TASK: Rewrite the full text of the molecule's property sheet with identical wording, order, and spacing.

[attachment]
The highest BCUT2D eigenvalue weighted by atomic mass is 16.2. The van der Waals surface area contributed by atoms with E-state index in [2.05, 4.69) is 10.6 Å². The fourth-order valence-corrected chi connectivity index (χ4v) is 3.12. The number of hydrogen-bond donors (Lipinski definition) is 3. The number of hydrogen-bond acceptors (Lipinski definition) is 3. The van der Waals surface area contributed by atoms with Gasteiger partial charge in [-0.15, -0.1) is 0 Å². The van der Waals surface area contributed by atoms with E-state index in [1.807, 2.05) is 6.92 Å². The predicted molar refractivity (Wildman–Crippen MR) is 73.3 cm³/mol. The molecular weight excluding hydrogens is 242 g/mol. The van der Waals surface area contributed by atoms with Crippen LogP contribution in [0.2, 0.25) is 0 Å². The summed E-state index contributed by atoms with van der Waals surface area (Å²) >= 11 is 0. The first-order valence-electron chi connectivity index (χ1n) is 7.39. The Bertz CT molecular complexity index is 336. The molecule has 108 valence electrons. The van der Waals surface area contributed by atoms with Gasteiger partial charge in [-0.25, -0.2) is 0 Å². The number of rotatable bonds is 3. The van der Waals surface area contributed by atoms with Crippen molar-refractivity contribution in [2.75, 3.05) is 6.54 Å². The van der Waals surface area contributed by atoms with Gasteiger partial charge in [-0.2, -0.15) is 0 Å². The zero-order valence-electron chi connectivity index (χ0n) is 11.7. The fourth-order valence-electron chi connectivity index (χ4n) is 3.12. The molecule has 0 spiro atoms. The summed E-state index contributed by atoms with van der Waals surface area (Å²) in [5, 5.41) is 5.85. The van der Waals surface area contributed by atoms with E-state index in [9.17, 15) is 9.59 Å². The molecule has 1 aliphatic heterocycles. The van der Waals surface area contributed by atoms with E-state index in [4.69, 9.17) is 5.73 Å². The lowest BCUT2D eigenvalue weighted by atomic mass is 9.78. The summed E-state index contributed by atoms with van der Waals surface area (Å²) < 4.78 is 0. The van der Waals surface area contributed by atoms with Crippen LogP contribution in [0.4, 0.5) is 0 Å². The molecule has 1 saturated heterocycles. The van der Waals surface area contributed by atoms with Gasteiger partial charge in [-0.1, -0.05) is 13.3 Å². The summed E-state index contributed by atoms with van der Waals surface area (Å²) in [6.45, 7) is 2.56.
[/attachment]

The highest BCUT2D eigenvalue weighted by atomic mass is 16.2. The van der Waals surface area contributed by atoms with E-state index in [2.05, 4.69) is 10.6 Å². The fourth-order valence-corrected chi connectivity index (χ4v) is 3.12. The number of hydrogen-bond donors (Lipinski definition) is 3. The number of hydrogen-bond acceptors (Lipinski definition) is 3. The van der Waals surface area contributed by atoms with Gasteiger partial charge in [-0.15, -0.1) is 0 Å². The van der Waals surface area contributed by atoms with E-state index in [1.807, 2.05) is 6.92 Å². The predicted molar refractivity (Wildman–Crippen MR) is 73.3 cm³/mol. The molecular weight excluding hydrogens is 242 g/mol. The van der Waals surface area contributed by atoms with Crippen LogP contribution in [0.2, 0.25) is 0 Å². The summed E-state index contributed by atoms with van der Waals surface area (Å²) >= 11 is 0. The first-order valence-electron chi connectivity index (χ1n) is 7.39. The Bertz CT molecular complexity index is 336. The molecule has 108 valence electrons. The van der Waals surface area contributed by atoms with Gasteiger partial charge in [-0.25, -0.2) is 0 Å². The number of rotatable bonds is 3. The van der Waals surface area contributed by atoms with Crippen molar-refractivity contribution in [2.75, 3.05) is 6.54 Å². The van der Waals surface area contributed by atoms with Gasteiger partial charge in [-0.2, -0.15) is 0 Å². The zero-order valence-electron chi connectivity index (χ0n) is 11.7. The fourth-order valence-electron chi connectivity index (χ4n) is 3.12. The molecule has 0 spiro atoms. The summed E-state index contributed by atoms with van der Waals surface area (Å²) in [5, 5.41) is 5.85. The van der Waals surface area contributed by atoms with E-state index in [9.17, 15) is 9.59 Å². The molecule has 1 aliphatic heterocycles. The van der Waals surface area contributed by atoms with E-state index in [4.69, 9.17) is 5.73 Å². The lowest BCUT2D eigenvalue weighted by atomic mass is 9.78. The summed E-state index contributed by atoms with van der Waals surface area (Å²) < 4.78 is 0. The van der Waals surface area contributed by atoms with Crippen LogP contribution in [0.4, 0.5) is 0 Å². The molecule has 1 saturated heterocycles. The van der Waals surface area contributed by atoms with Gasteiger partial charge in [-0.1, -0.05) is 13.3 Å². The summed E-state index contributed by atoms with van der Waals surface area (Å²) in [6.45, 7) is 2.56.